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What I meant was establishing diligence toward reduction to practice in the process of "swearing behind a reference." In other words, providing documentation that corroborates the sworn statements regarding the inventive acts within the Rule 131 declaration. If you've been able to establish diligent efforts sufficient to get behind a reference simply by "sign[ing] your name to a piece of paper", I'd like to see the file of the case. That certainly has not been my experience in prosecution.
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From the experience of this patent practitioner, it is not in practice "all but impossible" to swear behind a reference on the grounds of diligence toward reduction to practice, at least in responding to an Office Action during prosecution. I cannot opine on how difficult that might be in the litigation context. On the larger question, after all these years that patent reform has kicked around, I have YET to hear a convincing policy rationale favoring first-inventor-to-file. There is much rhetoric based on "efficiency" -- but simply tossing a coin would be efficient, too. The policy reasons behind "harmonization" also escape me -- it is not an absurd result for one party to have a patent in one country and another party to have that patent in another country. I would hope that the desired national policy (or even, dare we way, "justice") regarding which party ought to prevail would be useful. Guess not.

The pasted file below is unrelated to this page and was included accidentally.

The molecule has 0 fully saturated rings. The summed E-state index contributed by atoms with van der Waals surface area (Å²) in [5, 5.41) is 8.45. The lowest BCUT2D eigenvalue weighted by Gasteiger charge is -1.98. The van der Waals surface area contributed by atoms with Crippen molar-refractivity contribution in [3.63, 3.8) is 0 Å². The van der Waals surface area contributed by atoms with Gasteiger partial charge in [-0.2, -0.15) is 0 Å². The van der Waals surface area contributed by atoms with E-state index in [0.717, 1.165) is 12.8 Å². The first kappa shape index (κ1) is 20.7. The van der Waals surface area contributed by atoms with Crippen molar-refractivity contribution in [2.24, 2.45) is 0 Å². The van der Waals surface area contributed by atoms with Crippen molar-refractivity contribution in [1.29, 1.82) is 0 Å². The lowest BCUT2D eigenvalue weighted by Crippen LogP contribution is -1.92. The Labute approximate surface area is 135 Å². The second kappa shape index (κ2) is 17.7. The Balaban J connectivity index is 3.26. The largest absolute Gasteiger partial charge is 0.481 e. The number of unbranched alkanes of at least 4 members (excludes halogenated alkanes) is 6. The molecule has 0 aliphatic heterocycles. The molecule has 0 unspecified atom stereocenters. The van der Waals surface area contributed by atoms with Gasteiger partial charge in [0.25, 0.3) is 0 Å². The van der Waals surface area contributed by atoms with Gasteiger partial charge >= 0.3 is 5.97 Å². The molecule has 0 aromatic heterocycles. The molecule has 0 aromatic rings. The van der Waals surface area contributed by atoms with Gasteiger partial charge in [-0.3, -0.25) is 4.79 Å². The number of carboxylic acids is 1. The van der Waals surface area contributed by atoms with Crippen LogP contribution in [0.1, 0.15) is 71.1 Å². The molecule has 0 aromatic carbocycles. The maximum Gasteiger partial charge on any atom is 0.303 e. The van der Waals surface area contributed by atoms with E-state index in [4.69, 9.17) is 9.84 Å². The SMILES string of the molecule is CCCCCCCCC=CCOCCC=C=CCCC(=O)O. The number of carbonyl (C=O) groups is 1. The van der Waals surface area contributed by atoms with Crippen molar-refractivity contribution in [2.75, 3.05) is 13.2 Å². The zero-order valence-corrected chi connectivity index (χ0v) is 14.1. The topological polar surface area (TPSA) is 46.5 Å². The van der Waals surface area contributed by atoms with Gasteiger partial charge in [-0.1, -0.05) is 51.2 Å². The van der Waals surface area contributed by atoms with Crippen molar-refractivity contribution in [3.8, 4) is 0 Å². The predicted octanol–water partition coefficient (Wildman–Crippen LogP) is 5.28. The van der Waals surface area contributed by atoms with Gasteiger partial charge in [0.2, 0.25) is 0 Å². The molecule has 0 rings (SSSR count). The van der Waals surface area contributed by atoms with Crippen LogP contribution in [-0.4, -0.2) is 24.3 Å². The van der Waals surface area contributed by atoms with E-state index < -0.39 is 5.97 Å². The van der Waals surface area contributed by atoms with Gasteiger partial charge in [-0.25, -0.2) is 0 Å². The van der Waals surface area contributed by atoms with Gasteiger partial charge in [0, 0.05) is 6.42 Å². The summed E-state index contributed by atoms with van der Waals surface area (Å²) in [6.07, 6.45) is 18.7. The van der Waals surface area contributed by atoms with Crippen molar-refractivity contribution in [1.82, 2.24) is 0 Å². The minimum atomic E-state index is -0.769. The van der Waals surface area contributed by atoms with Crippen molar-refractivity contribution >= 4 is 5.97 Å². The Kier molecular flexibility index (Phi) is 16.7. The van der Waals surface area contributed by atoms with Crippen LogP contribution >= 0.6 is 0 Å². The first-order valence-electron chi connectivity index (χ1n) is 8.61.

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We'll be at our local zero-carbon-footprint shrine (see ). We heard they'll have the roof and end walls open -- hope they'll be running the air conditioners with the windows open for 10/10/10!!! We'll be driving the V8 Yukon out there too, to mark the day.
This free-beer post has no relevance to the case before the SuprCt. If the Court were to follow this reasoning, it would be another Dred Scott decision in which the Court's policy preference defines the law. This post should be directed to Congress if a change in direction in the statute is desirable. Which it is not. A programmed machine is still a machine. Indeed, to the outside world, a programmed general purpose computer operates identically to a computer built with custom-hard-wired logic to accomplish the same function. Distinguishing patentable subject matter because it is "software" is like denying patent protection to car engines with electronic ignition control while granting patents to engines that have a distributor and points.
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